U.S. Rep. Colleen Hanabusa officially launched her bid to become Hawaii’s next governor Monday.

Surrounded by supporters on the Hawaii State Capitol lawn, Hanabusa pledged to bring leadership, vision, and action to the state.

Former governors George Ariyoshi and Ben Cayetano were in attendance.

“There is a profound sense that we are adrift and rudderless, with decisions made by just a small circle of people with no indication as to who’s really in charge. Meanwhile, the challenges facing our state and communities go unanswered day after day,” she said. “I viewed my whole political career as a journey that brings me to this point.”

Hanabusa says a key issue she would address as governor is homelessness.

“We need something like a safe zone where people can go to and you can enhance it with social services,” she said. “Just because they may not be politically correct, these are the things you’ve got to look at and you’ve got to ask the fundamental questions as to how to address the problem.”

Gov. David Ige, who is currently on Hawaii island, issued the following statement in response:

“The people of Hawaii are always served by choices in leadership. I welcome Colleen’s entrance into the race.

“It is one thing to criticize, and it is another to get the people’s business done. I am proud of our record during the last three years. We have made hard decisions, sometimes unpopular decisions, because it was the right thing to do and in the best interests of the people of this state.

“Our team has improved our financial standing saving the state hundreds of millions in interest payments and rekindled long-stalled infrastructure projects. I kept my promise to cool schools, protected over 40,000 acres of watershed forests on four islands, and ended favoritism and pay to play cronyism in state government, opening up more contracts to our local small businesses. I am also proud of how my administration has taken on the Trump Administration when they have put Hawaii’s and the nation’s values and rights in jeopardy, doing more than most other governors to fight unfair and discriminatory policies coming out of Congress and the White House.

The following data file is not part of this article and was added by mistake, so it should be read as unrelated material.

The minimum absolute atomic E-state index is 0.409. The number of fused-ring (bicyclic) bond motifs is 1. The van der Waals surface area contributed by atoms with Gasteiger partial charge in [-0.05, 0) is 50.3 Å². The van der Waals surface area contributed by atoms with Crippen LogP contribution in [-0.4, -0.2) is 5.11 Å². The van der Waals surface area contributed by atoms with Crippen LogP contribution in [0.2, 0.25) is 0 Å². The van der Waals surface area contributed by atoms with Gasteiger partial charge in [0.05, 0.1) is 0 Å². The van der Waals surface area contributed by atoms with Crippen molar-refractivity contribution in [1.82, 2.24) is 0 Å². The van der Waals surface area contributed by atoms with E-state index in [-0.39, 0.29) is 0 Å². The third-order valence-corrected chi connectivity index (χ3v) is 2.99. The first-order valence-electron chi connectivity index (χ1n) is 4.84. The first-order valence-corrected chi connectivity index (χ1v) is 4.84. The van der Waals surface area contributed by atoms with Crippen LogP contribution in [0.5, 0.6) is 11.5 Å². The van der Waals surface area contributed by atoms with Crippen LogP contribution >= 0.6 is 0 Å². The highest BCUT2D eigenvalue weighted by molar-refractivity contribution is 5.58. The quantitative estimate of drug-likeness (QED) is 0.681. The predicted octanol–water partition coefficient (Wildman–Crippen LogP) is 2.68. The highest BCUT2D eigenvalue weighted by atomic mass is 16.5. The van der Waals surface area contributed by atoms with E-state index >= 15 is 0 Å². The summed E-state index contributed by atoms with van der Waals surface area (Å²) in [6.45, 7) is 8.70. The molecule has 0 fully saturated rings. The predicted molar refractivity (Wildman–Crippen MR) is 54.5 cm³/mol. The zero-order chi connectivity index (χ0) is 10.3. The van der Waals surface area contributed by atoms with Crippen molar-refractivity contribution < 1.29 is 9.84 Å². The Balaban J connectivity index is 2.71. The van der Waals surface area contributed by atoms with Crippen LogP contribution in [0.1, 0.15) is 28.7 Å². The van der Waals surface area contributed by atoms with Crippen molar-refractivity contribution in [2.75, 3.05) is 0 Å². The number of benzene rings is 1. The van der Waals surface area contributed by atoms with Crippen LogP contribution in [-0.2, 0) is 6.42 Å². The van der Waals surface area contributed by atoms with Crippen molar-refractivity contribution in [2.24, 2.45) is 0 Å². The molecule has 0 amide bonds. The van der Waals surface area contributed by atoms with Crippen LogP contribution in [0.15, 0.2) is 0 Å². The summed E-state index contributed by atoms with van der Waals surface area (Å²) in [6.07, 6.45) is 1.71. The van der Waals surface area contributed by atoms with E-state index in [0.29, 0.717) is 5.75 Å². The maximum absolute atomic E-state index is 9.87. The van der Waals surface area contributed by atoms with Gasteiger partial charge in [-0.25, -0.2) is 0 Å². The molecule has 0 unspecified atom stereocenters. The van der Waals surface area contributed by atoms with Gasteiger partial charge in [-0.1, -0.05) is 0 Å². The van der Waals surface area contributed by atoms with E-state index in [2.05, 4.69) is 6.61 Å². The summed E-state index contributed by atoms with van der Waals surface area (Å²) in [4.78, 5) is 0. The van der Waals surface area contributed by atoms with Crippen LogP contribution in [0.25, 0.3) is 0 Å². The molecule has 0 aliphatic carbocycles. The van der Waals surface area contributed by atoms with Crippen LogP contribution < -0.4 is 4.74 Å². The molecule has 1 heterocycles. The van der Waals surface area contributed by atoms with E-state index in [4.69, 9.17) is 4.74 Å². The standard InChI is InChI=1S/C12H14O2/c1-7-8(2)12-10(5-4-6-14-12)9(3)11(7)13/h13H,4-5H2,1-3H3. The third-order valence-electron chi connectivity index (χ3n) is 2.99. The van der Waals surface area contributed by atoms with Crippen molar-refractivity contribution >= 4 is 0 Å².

“I may not be the typical politician, but what we need today is less politics and more hard work. The historic firsts coming out of my administration and things I have done since taking office reflects this effort. That is the kind of leadership I believe Hawaii deserves.”

Political analyst John Hart tells us Ige has the advantage of being an incumbent, but the last few governor races have been about people voting based on who they didn’t want in office.

“Governor Ige got in because you can argue people were voting against Abercrombie,” Hart said. “Not to say that Rep. Hanabusa isn’t a good candidate. She is, but how much is this going to be about a negative vote against the governor?”

Meanwhile, Hanabusa says she will not endorse any candidate to fill her seat.

“I believe it’s like this election. The people will decide,” she said.

Hart points out there’s already a variety of leaders vying for Hanabusa’s post in Washington, D.C.

“They are not saying that Hanabusa will win, but they are saying she has a good chance, that they will put together a committee and run for it now,” he explained.